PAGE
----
Last fall, U.S. medical schools enrolled more women than men for the first time ever, according to the Association of American Medical Colleges. Many Texas medical schools followed suit, with UT Southwestern also fitting into the trend.
While 50.7 percent of the 21,338 medical students who matriculated in 2017 were female according to the study, UTSW students were 50.4 percent women, despite 51 percent of applicants being male. UTSW was also the Texas school most likely to have out-of-state applicants.
The study says that 50 years prior, only 9.8 percent of U.S. medical school enrollees were female. The study notes that women are still more likely to not graduate from medical school, though they are less likely to withdraw fro academic reasons than men. Women are more likely to leave medical school for non-academic reasons such as having children or accompanying a spouse in a move away from school.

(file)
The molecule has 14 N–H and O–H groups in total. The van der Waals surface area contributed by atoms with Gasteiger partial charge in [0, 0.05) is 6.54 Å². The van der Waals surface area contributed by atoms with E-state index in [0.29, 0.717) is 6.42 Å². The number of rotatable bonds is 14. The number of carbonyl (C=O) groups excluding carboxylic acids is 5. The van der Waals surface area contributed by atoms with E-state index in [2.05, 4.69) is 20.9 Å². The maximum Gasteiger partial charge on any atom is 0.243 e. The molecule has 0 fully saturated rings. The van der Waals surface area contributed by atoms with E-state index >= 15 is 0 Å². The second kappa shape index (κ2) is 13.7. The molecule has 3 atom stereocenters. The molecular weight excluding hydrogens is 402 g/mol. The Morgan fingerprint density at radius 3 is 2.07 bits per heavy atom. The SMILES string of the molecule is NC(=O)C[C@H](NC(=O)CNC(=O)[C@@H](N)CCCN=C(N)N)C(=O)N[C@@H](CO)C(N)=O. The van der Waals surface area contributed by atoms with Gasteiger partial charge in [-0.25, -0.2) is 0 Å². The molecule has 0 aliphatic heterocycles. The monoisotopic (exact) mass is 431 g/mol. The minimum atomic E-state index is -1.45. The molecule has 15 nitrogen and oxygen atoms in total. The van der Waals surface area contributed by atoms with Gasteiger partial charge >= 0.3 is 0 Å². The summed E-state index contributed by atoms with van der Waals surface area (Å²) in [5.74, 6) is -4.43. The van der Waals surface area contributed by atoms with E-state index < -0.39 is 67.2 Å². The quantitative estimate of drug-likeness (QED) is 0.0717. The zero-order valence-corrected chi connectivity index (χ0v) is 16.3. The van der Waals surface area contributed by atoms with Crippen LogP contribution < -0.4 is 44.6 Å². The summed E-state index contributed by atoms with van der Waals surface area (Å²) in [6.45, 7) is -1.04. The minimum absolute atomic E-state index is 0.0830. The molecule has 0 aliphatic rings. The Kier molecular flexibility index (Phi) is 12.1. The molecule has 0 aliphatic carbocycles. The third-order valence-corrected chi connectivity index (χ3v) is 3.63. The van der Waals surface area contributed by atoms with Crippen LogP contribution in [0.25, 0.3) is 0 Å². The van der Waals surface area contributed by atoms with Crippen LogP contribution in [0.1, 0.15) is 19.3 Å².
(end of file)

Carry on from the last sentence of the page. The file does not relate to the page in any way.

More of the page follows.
Currently, 34 percent of physicians practicing nationwide are female, with Massachusetts having the greatest percentage of female physicians at 41, and Idaho physicians being the most male, at 23 percent. Male doctors make more $105,000 more than women on average.
Despite having a fewer female physicians and getting paid less on average, women physicians outperform their male counterparts. A study from Harvard Public Health says that if male physicians performed as well as their female counterparts, 32,000 lives could be saved each year.
But despite women’s higher performance, the AAMC reports that women account for just 17 percent of deans and department chairs nationwide. A study at Tufts University showed that women are less likely to ask for a promotion, less likely to be encouraged to do so. The Tufts study made several recommendations: “Require an annual promotion review with each faculty member; expand division chiefs’ performance reviews to include advancement data for the faculty members they oversee; spell out promotion criteria at the time of hire; and keep the promotion process top of mind through regularly scheduled presentations and the assignment of faculty mentors.”